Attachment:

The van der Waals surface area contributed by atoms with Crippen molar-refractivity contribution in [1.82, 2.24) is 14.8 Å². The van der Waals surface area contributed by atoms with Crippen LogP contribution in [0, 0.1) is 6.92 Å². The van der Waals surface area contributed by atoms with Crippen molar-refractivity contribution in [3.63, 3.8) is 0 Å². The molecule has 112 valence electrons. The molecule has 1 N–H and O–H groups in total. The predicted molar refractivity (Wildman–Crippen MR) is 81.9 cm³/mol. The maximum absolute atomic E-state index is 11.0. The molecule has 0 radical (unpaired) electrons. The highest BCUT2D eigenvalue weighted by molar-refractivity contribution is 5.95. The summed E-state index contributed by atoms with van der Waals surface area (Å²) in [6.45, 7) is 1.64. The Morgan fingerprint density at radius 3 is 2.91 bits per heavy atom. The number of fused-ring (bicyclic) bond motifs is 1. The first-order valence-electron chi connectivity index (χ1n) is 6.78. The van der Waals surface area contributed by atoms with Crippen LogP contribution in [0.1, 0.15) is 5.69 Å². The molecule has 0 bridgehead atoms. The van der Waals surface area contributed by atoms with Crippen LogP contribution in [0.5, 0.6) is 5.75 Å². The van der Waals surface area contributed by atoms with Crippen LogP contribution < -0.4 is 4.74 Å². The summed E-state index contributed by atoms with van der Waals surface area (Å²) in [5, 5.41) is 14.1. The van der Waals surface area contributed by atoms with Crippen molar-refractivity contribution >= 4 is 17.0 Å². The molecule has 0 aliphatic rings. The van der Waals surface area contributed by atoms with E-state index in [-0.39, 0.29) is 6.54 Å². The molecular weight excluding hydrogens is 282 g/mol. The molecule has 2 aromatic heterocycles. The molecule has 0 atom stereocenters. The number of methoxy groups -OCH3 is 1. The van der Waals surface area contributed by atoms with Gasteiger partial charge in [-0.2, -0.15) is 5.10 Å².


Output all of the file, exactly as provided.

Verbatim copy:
The van der Waals surface area contributed by atoms with Crippen molar-refractivity contribution in [1.82, 2.24) is 14.8 Å². The van der Waals surface area contributed by atoms with Crippen LogP contribution in [0, 0.1) is 6.92 Å². The van der Waals surface area contributed by atoms with Crippen molar-refractivity contribution in [3.63, 3.8) is 0 Å². The molecule has 112 valence electrons. The molecule has 1 N–H and O–H groups in total. The predicted molar refractivity (Wildman–Crippen MR) is 81.9 cm³/mol. The maximum absolute atomic E-state index is 11.0. The molecule has 0 radical (unpaired) electrons. The highest BCUT2D eigenvalue weighted by molar-refractivity contribution is 5.95. The summed E-state index contributed by atoms with van der Waals surface area (Å²) in [6.45, 7) is 1.64. The Morgan fingerprint density at radius 3 is 2.91 bits per heavy atom. The number of fused-ring (bicyclic) bond motifs is 1. The first-order valence-electron chi connectivity index (χ1n) is 6.78. The van der Waals surface area contributed by atoms with Crippen LogP contribution in [0.1, 0.15) is 5.69 Å². The molecule has 0 bridgehead atoms. The van der Waals surface area contributed by atoms with Crippen LogP contribution in [0.5, 0.6) is 5.75 Å². The van der Waals surface area contributed by atoms with Crippen LogP contribution < -0.4 is 4.74 Å². The summed E-state index contributed by atoms with van der Waals surface area (Å²) in [5, 5.41) is 14.1. The van der Waals surface area contributed by atoms with Crippen molar-refractivity contribution >= 4 is 17.0 Å². The molecule has 0 aliphatic rings. The van der Waals surface area contributed by atoms with E-state index in [-0.39, 0.29) is 6.54 Å². The molecular weight excluding hydrogens is 282 g/mol. The molecule has 2 aromatic heterocycles. The molecule has 0 atom stereocenters. The number of methoxy groups -OCH3 is 1. The van der Waals surface area contributed by atoms with Gasteiger partial charge in [-0.2, -0.15) is 5.10 Å².